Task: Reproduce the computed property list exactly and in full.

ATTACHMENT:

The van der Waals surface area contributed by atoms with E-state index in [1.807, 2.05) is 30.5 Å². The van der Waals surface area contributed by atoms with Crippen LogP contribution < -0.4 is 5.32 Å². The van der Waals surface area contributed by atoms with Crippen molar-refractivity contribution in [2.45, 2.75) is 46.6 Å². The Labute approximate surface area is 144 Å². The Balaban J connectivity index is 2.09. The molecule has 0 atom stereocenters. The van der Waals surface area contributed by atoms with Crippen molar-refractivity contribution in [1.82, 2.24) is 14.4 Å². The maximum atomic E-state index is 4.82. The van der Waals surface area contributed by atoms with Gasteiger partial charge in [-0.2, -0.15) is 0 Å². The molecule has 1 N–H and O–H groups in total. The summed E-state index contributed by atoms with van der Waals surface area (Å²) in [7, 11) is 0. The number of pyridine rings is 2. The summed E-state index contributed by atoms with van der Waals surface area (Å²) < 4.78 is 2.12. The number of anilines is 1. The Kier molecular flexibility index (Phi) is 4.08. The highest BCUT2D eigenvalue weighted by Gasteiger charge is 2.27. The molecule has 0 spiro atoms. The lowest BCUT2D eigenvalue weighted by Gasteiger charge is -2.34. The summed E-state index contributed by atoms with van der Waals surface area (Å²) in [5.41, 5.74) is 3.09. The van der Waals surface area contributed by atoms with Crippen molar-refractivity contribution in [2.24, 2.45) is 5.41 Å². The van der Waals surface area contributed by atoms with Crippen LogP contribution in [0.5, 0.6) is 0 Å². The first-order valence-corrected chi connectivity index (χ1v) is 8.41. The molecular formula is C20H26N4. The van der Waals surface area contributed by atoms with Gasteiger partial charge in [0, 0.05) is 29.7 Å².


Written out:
The van der Waals surface area contributed by atoms with E-state index in [1.807, 2.05) is 30.5 Å². The van der Waals surface area contributed by atoms with Crippen LogP contribution < -0.4 is 5.32 Å². The van der Waals surface area contributed by atoms with Crippen molar-refractivity contribution in [2.45, 2.75) is 46.6 Å². The Labute approximate surface area is 144 Å². The Balaban J connectivity index is 2.09. The molecule has 0 atom stereocenters. The van der Waals surface area contributed by atoms with Crippen molar-refractivity contribution in [1.82, 2.24) is 14.4 Å². The maximum atomic E-state index is 4.82. The van der Waals surface area contributed by atoms with Gasteiger partial charge in [-0.2, -0.15) is 0 Å². The molecule has 1 N–H and O–H groups in total. The summed E-state index contributed by atoms with van der Waals surface area (Å²) in [7, 11) is 0. The number of pyridine rings is 2. The summed E-state index contributed by atoms with van der Waals surface area (Å²) < 4.78 is 2.12. The number of anilines is 1. The Kier molecular flexibility index (Phi) is 4.08. The highest BCUT2D eigenvalue weighted by Gasteiger charge is 2.27. The molecule has 0 spiro atoms. The lowest BCUT2D eigenvalue weighted by Gasteiger charge is -2.34. The summed E-state index contributed by atoms with van der Waals surface area (Å²) in [5.41, 5.74) is 3.09. The van der Waals surface area contributed by atoms with Crippen molar-refractivity contribution in [2.24, 2.45) is 5.41 Å². The van der Waals surface area contributed by atoms with Crippen LogP contribution in [0.5, 0.6) is 0 Å². The first-order valence-corrected chi connectivity index (χ1v) is 8.41. The molecular formula is C20H26N4. The van der Waals surface area contributed by atoms with Gasteiger partial charge in [0, 0.05) is 29.7 Å².